St. Louis officers train for active shootings in simulators
O’FALLON, Mo. (AP) — Officer Joshua Gregory was on his third day on the job when he got the call to report to police headquarters for some training.
Once there, he was looking over the modified versions of his duty weapons — a handgun, Taser and rifle — that Training Officer Bryan Shepard gave him when something caught his attention.
“What’s this for?” he asked of a box that was about the size of a brick that attached to the back of his duty belt.
“You’ll find out,” Shepard replied.
Gregory then stepped inside a semicircle of five screens, each large enough to show life-size actors on a realistic background scene. Head Training Officer Ed Smith told Gregory he was about to enter Fort Zumwalt North High School to investigate social media rumors about someone with a gun in the school.
The screens lit up and Gregory was inside the lobby of a building he had never seen. Gregory asked two teenage girls what was going on when suddenly, shots rang out. Gregory fired shots at a distant gunman, darted toward a pillar for cover, and yelled into his radio that shots had been fired and students were down.
All the while, training officers watched Gregory’s every move, critiquing every step, analyzing every word. The simulator tracks an officer’s shot placement and cameras perched atop the screens also film the officer. The scenario can be replayed once the officer is finished.
The training officers can show department policies on the screens should he violate them or seem unsure, or they could take him to the range to improve his aim.
The exercise is the latest way police departments locally and across the country are trying to prepare officers to respond to an active shooter at one of their schools. Several area police academies, including the St. Louis County Municipal Police Academy and Jefferson College Law Enforcement Academy in Hillsboro, use the system, known as VirTra.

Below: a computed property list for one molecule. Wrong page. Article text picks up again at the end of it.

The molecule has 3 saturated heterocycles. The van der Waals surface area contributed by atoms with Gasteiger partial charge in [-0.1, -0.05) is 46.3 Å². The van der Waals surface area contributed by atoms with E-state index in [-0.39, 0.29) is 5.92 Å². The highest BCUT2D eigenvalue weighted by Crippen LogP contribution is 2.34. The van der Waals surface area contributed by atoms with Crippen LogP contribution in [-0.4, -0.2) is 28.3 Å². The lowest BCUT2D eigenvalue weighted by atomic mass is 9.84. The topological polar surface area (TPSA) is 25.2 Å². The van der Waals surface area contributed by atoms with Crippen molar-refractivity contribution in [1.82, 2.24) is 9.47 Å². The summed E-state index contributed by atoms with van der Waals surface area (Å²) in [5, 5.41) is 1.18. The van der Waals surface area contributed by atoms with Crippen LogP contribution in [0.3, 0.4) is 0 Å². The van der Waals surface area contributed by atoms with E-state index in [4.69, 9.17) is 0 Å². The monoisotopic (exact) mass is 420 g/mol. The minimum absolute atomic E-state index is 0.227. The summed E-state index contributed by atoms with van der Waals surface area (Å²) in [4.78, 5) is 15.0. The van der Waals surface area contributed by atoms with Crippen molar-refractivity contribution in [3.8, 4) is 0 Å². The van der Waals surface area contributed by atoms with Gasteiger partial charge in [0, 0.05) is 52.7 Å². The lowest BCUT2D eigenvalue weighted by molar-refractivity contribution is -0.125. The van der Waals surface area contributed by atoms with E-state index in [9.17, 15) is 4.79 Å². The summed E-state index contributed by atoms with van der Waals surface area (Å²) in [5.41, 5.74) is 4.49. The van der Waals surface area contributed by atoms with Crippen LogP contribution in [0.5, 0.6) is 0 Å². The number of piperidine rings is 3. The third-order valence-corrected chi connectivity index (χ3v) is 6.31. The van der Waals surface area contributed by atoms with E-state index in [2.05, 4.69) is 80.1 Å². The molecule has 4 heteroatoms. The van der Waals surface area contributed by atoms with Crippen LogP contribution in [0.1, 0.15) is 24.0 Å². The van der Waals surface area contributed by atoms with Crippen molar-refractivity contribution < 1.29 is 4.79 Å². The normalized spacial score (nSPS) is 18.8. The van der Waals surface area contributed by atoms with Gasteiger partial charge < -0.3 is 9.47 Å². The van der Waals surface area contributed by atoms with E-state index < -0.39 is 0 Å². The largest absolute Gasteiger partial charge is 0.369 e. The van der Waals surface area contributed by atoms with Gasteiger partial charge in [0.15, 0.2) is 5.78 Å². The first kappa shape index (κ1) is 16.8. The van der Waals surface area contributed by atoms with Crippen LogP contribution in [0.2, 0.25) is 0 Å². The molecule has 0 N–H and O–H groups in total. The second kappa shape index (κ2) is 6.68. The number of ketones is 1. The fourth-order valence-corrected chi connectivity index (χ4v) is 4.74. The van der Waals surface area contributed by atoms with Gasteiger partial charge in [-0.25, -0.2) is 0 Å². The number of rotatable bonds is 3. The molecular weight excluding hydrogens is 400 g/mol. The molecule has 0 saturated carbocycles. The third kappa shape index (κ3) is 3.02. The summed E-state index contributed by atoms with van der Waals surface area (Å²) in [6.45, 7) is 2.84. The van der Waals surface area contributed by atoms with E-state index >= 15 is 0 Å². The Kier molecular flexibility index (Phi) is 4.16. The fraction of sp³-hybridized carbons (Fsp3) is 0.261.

But O’Fallon officials believe they are the first department to film scenarios inside their own schools. St. Louis County police officers also are planning to start filming local school shooting scenarios sometime this year.
The O’Fallon police department is the second-largest municipal law-enforcement agency in the area, with 118 officers, according to Chief Roy Joachimstaler. The department sends every officer on the roster through the training, and starts it over again once everyone has participated. So officers such as Gregory will visit the shooting simulator about every three weeks.
The training and the real-world locations projected on the screens are important. The more real the experience, the more the body remembers how to react if confronted with a scenario again, Smith said.
Some call the phenomena muscle memory, and the more officers learn about how their bodies handle stress, the more prepared they will be when confronted with it in reality, Smith told the St. Louis Post-Dispatch .
“I call it sharpening the knife,” he said. “He’s going to go back out there a little sharper than he was when he came in.”
Shepard sat comfortably behind a desk monitoring two computer screens and manipulating how the scenario would unfold based on Gregory’s performance.
If Gregory used good de-escalation techniques, the situation could cool. Victims might escape. The shooter might peacefully surrender.
If not, the confrontation could intensify. More victims could die. And he might have to use deadly force.